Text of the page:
Service learning programs should explicitly teach students the skills needed to actively participate in solving community problems. According to Hawkins, "Service learning programs that demand sophisticated skills, without teaching them, set students up for failure."6 Such programs are often criticized because they demand service (such as requiring a certain number of service "hours" to graduate) without providing opportunities for students to develop the skills they need to participate effectively.
The Active Citizenship Today program (ACT) includes both student and teacher materials designed to explicitly teach young people the skills necessary to accomplish five major tasks:

Susan Philips, co-director of ACT, explains why there is a skills-instruction emphasis in ACT:

"The reason for teaching the skills is so students understand the problem that their project is designed to address. If students do not learn how to do extensive research, then the service project designed to address the problem will be meaningless...The single most important skill students learn in ACT is to develop good questions to get information. We do not assume young people know how to do this, instead we encourage the explicit teaching of question-developing skills."7
Helping students learn to work with, and not against, one another is another skill that effective service learning programs teach. Drawing on more than twenty years of research, David and Roger Johnson recommend cooperative learning as a way to "decrease alienation from schoolmates ...(which)... puts children and adolescents at risk for violence and destructive behavior."8

Service learning programs that capitalize on the known benefits of cooperative learning are more likely to produce the pro-social skills that students need to avoid violence. For this reason, Donovan recommends that service projects in TCC involve teams of up to five students so "young people learn how to work collaboratively."9 In the ACT program, an entire class often chooses a particular community problem to address, researches the problem and related public policies as a class, and then uses cooperative learning to develop several small-group projects designed to help solve the problem.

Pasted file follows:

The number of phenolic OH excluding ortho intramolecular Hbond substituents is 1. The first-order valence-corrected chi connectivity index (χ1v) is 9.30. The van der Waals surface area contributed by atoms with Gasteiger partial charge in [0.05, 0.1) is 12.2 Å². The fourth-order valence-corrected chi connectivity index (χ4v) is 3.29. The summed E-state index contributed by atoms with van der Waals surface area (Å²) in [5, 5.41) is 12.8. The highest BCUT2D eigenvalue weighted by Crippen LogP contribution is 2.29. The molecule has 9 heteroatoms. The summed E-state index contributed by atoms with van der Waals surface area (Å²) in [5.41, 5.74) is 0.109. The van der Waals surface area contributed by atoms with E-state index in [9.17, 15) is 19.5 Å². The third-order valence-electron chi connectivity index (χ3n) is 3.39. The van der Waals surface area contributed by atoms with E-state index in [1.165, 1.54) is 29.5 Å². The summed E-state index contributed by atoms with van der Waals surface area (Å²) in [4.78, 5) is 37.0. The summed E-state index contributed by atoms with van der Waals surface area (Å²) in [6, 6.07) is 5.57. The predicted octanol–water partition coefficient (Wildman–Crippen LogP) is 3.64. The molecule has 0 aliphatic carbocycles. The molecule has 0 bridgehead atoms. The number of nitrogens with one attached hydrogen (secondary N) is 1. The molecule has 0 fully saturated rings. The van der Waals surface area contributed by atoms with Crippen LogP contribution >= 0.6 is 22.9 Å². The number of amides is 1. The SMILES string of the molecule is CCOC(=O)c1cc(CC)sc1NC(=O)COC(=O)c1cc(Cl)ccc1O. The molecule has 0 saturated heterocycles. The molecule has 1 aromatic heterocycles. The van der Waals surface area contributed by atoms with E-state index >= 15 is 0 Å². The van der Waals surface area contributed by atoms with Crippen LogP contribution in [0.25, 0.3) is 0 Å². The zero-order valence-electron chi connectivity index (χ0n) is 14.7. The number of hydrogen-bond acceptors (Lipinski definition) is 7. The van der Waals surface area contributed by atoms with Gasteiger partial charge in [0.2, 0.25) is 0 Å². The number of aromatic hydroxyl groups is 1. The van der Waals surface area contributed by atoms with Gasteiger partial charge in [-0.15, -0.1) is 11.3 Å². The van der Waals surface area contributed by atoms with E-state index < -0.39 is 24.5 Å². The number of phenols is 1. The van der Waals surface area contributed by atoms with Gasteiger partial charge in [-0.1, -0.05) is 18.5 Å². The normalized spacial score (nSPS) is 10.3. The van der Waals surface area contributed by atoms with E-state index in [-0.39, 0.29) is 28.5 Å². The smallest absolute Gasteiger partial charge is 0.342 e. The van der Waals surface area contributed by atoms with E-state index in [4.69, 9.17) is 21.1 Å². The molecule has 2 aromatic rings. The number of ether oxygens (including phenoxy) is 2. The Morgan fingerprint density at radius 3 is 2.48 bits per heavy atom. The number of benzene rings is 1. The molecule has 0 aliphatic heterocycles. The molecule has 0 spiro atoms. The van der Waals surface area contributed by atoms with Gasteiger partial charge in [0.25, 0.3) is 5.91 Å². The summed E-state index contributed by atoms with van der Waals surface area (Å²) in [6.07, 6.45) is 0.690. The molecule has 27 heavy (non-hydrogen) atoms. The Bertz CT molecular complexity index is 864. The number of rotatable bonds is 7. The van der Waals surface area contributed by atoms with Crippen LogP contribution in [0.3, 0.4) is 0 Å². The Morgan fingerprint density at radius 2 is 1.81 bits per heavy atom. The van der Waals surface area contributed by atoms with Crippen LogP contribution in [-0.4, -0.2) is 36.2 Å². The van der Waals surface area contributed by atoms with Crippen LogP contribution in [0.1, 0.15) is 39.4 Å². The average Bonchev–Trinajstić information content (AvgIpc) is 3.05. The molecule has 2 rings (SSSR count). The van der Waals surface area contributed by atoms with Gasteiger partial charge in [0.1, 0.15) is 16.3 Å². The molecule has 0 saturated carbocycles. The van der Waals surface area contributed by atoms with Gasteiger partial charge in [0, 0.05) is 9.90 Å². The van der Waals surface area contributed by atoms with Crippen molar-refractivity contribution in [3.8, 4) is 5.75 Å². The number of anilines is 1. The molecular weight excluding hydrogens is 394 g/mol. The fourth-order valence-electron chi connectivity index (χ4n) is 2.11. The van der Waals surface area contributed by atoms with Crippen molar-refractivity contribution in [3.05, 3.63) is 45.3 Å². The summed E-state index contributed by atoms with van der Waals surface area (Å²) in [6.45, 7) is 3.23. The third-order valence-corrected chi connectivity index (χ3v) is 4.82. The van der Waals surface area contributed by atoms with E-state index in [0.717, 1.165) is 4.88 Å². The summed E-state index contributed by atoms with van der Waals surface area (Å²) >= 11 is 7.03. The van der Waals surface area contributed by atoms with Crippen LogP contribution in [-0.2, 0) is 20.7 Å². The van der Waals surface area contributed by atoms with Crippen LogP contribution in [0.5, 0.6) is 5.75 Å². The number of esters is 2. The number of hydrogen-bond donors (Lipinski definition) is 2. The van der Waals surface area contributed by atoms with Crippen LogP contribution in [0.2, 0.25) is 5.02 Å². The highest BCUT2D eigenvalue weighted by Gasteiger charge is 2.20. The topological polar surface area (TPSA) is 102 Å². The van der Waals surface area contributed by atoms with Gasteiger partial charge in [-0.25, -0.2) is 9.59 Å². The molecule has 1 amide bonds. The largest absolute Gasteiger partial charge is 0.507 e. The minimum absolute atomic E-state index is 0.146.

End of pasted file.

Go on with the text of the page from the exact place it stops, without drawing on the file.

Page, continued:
Recognition of Student Effort
Service learning programs should provide a consistent system of recognition and reinforcement. Hawkins suggests that, in linking service learning to violence prevention, it is important to make sure that students are recognized and acknowledged for their participation. In his words, "Recognition will reinforce students' skillful performance and provide an incentive to continue to make contributions to their community."10 Ensuring that students receive publicity about their service learning projects is one way to provide recognition.
Some violence-prevention service learning projects have provided students with positive reinforcement by involving them in providing their ideas on public policy to adult policy-makers. Youth for Justice, a national collaborative program that focuses on violence prevention, law-related education, and civic education projects, has sponsored Youth Summits on Violence. At many of these summits, students have provided testimony to local, state, and federal policy-makers about violence-related policies. Being listened to-and taken seriously-by-adults is significant recognition for many young people. Jennifer Bloom, director of the Center for Community Legal Education in Minnesota, describes the recognition effect of the 1996 Minnesota Youth Summit: "Kids became true players in the system and were respected for that." 11